Gender Based Violence Sparks Controversy Again in the Middle East

Published February 20th, 2022 - 12:35 GMT
Domestic violence against women
Domestic violence. (Shutterstock/ File Photo)
Highlights
Domestic violence against women remains a huge issue in the Middle East amid weak laws to protect women's rights.

Written by Sally Shakkour

In the past few days, domestic violence discussions against women have been the top trending topic in the Middle East following two cases in Jordan and Egypt that caused huge debate about women’s rights across the Arab countries.

An Egyptian bride has ignited social media outrage after a video of her husband violently attacking her while in her wedding dress. The video has gone viral shortly and was covered by major streaming T.V. channels.

A hashtag “#عروس_الاسماعيلية - the bride of Ismailia'' crashed Twitter as people split between supporters and opponents. Some defended the groom saying that he is free to attack his wife as long as she didn’t complain while others called on the authorities to interfere and called it domestic violence.

A well-known Egyptian T.V. presenter Yasmin Iez was accused of supporting domestic violence after decriminalizing the incident. A campaign was launched to ban Iez her from performing again. On the other hand, the popular T.V. presenter Radwa El-Sherbiny, who is well known for her pro-women activism, has denounced incident.

The couple later appeared on a T.V. programme explaining the incident. They appeared smiling as if nothing happened; saying that they have been lovers for 13 years. 
In the interview, the groom said, "this is normal in our culture if I hit my wife who is also my cousin. However, In another video, the groom said: “I apologize to my wife and all the women in Egypt.”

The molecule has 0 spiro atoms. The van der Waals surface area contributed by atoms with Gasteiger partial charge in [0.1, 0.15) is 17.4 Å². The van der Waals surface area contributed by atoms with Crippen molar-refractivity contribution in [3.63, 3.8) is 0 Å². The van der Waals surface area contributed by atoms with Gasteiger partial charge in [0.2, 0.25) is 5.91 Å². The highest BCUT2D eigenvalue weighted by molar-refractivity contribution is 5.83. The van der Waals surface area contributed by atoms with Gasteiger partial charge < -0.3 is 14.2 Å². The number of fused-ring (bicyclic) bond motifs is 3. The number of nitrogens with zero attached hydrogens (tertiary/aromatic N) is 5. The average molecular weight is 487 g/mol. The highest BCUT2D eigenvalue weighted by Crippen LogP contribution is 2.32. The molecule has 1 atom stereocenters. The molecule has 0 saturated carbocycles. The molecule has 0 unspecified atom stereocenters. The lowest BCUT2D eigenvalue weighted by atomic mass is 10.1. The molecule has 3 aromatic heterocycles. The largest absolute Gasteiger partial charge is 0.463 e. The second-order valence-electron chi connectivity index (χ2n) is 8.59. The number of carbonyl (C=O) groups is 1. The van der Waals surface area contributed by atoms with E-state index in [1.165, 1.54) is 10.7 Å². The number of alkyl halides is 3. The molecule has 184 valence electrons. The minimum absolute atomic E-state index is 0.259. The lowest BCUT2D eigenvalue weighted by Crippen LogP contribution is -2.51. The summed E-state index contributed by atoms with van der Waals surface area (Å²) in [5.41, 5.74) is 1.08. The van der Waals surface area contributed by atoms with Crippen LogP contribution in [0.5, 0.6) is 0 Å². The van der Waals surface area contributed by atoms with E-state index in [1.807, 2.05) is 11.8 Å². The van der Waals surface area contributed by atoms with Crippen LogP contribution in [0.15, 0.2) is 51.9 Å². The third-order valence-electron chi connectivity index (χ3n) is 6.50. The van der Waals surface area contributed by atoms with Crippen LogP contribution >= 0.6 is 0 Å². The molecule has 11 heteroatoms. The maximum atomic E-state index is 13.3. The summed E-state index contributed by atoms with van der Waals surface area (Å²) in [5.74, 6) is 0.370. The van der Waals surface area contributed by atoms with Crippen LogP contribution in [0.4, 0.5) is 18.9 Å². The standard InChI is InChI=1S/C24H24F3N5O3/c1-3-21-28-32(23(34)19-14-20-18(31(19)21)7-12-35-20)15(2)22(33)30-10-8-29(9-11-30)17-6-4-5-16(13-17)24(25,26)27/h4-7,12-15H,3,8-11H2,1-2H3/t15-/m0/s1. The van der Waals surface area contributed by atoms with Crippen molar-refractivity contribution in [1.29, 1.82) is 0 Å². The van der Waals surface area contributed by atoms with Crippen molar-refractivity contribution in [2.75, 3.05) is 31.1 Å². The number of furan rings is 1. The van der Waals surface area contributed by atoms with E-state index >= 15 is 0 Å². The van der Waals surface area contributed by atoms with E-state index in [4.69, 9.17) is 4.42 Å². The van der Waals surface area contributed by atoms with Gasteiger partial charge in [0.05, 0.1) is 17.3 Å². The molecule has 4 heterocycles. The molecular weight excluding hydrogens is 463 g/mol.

In Jordan, a new girl took her fears to social media crying for help after her family threatened to kill her for failing courses at the university. A girl called Panda has sought help online after fearing to go to authorities; knowing that they might hand her back to her family who is planning to attack her.

A hashtag "#انقذوا_باندا - Save Panda” circulated the internet following the girl appeared in two videos after leaving the country requesting help after her family knew where she was and threatened to send someone to kill her.


Women’s rights activists have called Middle Eastern countries to further toughen penalties for gender-based murderers and attackers in order to reduce the number of crimes committed against them.

Data shows that gender-Based Violence is still perpetrated in the Middle East and North Africa (MENA) region. At least 35% of women in MENA have experienced some form of violence by an intimate partner during their lifetime – placing MENA second highest in the world.


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